Beyond Mobile First
Bringing app-like experiences to the web
Since its introduction around 2010, the concept of mobile first web design has become the de facto standard when creating new websites or web applications. The mobile first concept is especially prevalent in the e-commerce industry because over 70% of e-commerce purchases are done on a mobile device. While the market share of mobile shopping grows the average mobile shopping experience can still be considered lack-luster, and “9/10 shoppers believe that mobile shopping experiences can be improved.”
Square Online provides value to sellers by making it easy to create e-commerce websites with delightful and streamlined buyer experiences. As part of that mission, we have fully embraced the concept of mobile first design, and we are continually looking at ways to improve the mobile experience.
The first question that we can ask is, “What is the current best mobile experience?” The simple answer is to look at native mobile applications. Native apps have full control over the human-computer interface and can design around inputs such as swipe gestures, haptic touches, multi-finger taps, and other mobile-only input methods. Additionally, mobile applications can be designed exclusively for mobile devices, and do not require much thought on responsive design. Given that native apps are the gold standard for mobile experiences, the logical progression for mobile first websites is to bring native app-like experiences to websites.
In our current iteration, the main focus is to create touch-friendly user interactions that are pleasing for mobile users and desktop users alike. To achieve this, we narrowed in on increasing the prominence and size of tap targets across our website experience and unifying the desktop and mobile experience through the use of a modal system. Most of our improved UI functionality and interactions has been through the creation and subsequent adoption of the open source design system, Maker, https://github.com/square/maker. Maker was created as a reusable component library for Vue.js and was designed to provide app-like experiences on the web.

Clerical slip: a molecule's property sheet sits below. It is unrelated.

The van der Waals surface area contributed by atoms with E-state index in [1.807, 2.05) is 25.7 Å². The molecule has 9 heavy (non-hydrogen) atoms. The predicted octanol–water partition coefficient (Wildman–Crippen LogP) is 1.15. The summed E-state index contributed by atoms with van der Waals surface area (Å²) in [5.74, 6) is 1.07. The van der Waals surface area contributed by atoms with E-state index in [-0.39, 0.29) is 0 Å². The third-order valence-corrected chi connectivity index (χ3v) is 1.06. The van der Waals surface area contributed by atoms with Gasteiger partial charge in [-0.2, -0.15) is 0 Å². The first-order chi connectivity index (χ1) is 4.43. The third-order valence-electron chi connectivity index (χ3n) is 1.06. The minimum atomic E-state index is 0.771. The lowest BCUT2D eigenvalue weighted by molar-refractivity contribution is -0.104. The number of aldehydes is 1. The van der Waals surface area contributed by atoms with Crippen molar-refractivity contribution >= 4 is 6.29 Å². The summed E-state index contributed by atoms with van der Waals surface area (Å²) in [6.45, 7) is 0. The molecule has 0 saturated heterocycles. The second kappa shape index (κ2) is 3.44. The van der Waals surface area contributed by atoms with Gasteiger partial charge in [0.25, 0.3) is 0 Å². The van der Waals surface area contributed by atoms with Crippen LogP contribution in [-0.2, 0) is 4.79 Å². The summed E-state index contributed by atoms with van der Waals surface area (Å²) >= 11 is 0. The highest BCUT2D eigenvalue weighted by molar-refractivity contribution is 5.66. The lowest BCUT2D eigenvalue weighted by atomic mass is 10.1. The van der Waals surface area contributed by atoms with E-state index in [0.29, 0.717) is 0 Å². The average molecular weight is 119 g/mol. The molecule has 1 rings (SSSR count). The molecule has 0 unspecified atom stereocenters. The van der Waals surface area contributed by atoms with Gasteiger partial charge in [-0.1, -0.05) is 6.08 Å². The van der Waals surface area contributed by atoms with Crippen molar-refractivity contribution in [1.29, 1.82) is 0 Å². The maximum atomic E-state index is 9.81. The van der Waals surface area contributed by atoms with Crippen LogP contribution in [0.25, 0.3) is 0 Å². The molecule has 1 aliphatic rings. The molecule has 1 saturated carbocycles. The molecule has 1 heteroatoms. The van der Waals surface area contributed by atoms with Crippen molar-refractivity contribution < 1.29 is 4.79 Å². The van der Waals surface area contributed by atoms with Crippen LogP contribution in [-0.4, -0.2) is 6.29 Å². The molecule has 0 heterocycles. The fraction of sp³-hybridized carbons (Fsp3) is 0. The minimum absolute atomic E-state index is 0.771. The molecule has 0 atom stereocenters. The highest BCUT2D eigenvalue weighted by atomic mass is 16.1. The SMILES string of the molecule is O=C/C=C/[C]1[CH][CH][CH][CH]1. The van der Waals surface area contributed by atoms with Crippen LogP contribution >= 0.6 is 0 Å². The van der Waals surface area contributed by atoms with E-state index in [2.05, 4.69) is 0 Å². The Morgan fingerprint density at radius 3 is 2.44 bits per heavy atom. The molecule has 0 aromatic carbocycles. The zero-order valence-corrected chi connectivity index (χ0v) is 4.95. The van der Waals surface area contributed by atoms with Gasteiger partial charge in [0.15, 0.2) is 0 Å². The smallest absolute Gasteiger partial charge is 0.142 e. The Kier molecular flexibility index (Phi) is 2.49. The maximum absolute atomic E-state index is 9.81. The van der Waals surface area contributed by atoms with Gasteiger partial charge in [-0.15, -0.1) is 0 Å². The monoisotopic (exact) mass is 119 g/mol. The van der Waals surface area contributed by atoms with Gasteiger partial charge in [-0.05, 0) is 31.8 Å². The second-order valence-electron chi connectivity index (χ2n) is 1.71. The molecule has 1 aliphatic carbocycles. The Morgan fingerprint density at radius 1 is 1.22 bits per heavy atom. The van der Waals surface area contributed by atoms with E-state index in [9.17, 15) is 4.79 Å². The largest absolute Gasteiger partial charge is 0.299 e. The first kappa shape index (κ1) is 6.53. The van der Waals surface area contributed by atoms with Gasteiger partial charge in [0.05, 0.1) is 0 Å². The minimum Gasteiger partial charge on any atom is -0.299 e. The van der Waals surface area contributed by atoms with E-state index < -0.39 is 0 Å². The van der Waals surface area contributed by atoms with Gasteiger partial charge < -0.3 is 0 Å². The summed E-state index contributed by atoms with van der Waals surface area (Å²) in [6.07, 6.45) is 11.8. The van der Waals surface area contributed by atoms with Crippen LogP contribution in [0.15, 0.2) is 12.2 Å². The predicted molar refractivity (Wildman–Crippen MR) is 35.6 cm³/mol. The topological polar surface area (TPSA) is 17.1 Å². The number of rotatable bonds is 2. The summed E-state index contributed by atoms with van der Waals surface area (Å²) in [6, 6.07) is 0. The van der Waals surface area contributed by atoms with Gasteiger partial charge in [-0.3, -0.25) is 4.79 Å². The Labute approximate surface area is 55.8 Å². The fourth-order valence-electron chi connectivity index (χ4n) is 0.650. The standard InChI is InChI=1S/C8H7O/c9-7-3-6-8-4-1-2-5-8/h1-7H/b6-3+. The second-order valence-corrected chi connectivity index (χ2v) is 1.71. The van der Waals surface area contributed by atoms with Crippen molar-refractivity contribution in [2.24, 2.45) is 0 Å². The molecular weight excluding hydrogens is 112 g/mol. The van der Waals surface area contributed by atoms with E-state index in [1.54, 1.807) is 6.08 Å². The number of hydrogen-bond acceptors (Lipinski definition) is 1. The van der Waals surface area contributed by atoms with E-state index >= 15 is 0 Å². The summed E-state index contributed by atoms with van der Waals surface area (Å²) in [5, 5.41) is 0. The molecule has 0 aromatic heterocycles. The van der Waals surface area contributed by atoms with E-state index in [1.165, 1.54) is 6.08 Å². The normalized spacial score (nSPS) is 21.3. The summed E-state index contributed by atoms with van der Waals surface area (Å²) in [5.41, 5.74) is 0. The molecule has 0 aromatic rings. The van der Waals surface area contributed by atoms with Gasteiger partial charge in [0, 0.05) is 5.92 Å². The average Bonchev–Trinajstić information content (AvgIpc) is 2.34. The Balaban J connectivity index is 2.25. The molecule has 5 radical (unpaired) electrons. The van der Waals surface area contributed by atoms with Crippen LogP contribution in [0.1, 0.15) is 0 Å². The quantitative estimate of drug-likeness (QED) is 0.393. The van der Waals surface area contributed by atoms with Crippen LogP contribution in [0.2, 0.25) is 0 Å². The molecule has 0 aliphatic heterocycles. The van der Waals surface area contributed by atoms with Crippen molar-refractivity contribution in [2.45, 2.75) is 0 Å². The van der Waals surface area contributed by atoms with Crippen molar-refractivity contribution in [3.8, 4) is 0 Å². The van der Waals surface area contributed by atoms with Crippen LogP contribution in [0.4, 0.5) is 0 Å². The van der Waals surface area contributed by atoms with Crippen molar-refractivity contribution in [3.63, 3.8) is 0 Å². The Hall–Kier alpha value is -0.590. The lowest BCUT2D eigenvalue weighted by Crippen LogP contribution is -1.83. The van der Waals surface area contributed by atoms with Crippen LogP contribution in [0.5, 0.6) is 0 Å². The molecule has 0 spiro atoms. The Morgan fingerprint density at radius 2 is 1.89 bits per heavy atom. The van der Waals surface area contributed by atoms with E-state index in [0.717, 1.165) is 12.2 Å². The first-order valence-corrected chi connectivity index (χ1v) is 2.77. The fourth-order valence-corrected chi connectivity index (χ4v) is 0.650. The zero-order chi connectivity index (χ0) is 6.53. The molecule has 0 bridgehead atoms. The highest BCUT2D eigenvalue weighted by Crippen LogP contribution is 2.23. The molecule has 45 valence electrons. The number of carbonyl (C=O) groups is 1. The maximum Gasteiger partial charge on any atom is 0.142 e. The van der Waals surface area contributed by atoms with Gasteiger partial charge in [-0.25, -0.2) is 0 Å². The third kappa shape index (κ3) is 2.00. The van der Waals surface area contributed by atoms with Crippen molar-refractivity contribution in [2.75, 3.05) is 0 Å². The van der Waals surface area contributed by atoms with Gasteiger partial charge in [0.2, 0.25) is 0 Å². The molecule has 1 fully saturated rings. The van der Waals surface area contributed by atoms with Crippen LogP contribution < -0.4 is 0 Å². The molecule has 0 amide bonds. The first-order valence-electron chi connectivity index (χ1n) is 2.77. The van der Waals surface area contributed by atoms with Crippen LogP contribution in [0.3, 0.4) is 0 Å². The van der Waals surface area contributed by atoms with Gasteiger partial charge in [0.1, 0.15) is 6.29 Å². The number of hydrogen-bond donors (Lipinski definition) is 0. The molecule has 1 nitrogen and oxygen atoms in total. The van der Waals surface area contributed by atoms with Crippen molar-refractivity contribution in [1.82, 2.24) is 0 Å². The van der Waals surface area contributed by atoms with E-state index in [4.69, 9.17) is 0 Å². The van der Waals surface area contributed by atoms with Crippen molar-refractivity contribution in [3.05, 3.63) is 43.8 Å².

For all of these component interactions that are described below, you can view our Maker playground and play around with the components yourself here: https://square.github.io/maker/styleguide/latest/#/
Our most prominent change is the addition of “action bars” to many of the interactions that occur on Square online sites. These floating buttons provide the user with large tappable actions that are only a small finger movement away. In the screenshot below, the actions allow the user to view their current order, or to search for items on the site. In other situations, the large primary button is typically a confirmation action whereas the smaller button would be an exit or cancel action. We have also added feedback animations into the action bar such as a loading state or success animation.
The concept of an action bar has had a couple of technical and design setbacks since it has been implemented. The first and most prevalent issue was the presence of a “dead-click” on mobile safari. Whenever a user scrolls down on a website in Safari, the navigation bar drops down out of the viewport. This means that the website takes up more of the screen, great right? The issue that arises with action bars is that if a Safari user taps anywhere in the bottom ~44 pixels of the screen while that navigation bar is hidden, that tap instead brings the navigation bar back into view instead of registering as a click on the website. This means that in the above use case, users would try to add an item to their order, and if the navigation was hidden, instead of registering the click on our add to order button, the navigation bar would pop up and they would have to tap the add to order button again. Unfortunately, the best current solution to this problem is to just keep the action bar above the 44 pixel deadzone height so taps always register on the action bar and do not bring up the navigation bar.